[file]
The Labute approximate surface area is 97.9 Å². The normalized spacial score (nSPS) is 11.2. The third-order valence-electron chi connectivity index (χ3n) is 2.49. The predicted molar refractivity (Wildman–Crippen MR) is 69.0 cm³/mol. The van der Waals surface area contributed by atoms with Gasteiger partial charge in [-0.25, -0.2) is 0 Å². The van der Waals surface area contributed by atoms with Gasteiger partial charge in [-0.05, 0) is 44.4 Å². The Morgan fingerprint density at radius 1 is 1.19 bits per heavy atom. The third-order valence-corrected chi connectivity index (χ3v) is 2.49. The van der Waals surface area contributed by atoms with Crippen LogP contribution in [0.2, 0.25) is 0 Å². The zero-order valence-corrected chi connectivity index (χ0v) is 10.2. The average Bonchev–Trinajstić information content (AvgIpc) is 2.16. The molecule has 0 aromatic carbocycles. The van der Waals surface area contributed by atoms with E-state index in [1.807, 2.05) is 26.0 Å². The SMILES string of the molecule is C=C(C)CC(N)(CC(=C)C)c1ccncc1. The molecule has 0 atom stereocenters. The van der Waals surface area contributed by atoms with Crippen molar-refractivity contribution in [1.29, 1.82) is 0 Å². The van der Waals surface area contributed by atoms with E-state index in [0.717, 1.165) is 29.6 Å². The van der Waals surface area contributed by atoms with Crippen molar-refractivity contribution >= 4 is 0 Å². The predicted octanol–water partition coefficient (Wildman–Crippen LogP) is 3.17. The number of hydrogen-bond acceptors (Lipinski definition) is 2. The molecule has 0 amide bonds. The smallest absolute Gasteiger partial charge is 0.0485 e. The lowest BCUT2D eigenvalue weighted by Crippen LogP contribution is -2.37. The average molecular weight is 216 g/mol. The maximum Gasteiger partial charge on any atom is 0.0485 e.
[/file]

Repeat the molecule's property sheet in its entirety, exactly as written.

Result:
The Labute approximate surface area is 97.9 Å². The normalized spacial score (nSPS) is 11.2. The third-order valence-electron chi connectivity index (χ3n) is 2.49. The predicted molar refractivity (Wildman–Crippen MR) is 69.0 cm³/mol. The van der Waals surface area contributed by atoms with Gasteiger partial charge in [-0.25, -0.2) is 0 Å². The van der Waals surface area contributed by atoms with Gasteiger partial charge in [-0.05, 0) is 44.4 Å². The Morgan fingerprint density at radius 1 is 1.19 bits per heavy atom. The third-order valence-corrected chi connectivity index (χ3v) is 2.49. The van der Waals surface area contributed by atoms with Crippen LogP contribution in [0.2, 0.25) is 0 Å². The zero-order valence-corrected chi connectivity index (χ0v) is 10.2. The average Bonchev–Trinajstić information content (AvgIpc) is 2.16. The molecule has 0 aromatic carbocycles. The van der Waals surface area contributed by atoms with E-state index in [1.807, 2.05) is 26.0 Å². The SMILES string of the molecule is C=C(C)CC(N)(CC(=C)C)c1ccncc1. The molecule has 0 atom stereocenters. The van der Waals surface area contributed by atoms with Crippen molar-refractivity contribution in [1.29, 1.82) is 0 Å². The van der Waals surface area contributed by atoms with E-state index in [0.717, 1.165) is 29.6 Å². The van der Waals surface area contributed by atoms with Crippen molar-refractivity contribution >= 4 is 0 Å². The predicted octanol–water partition coefficient (Wildman–Crippen LogP) is 3.17. The number of hydrogen-bond acceptors (Lipinski definition) is 2. The molecule has 0 amide bonds. The smallest absolute Gasteiger partial charge is 0.0485 e. The lowest BCUT2D eigenvalue weighted by Crippen LogP contribution is -2.37. The average molecular weight is 216 g/mol. The maximum Gasteiger partial charge on any atom is 0.0485 e.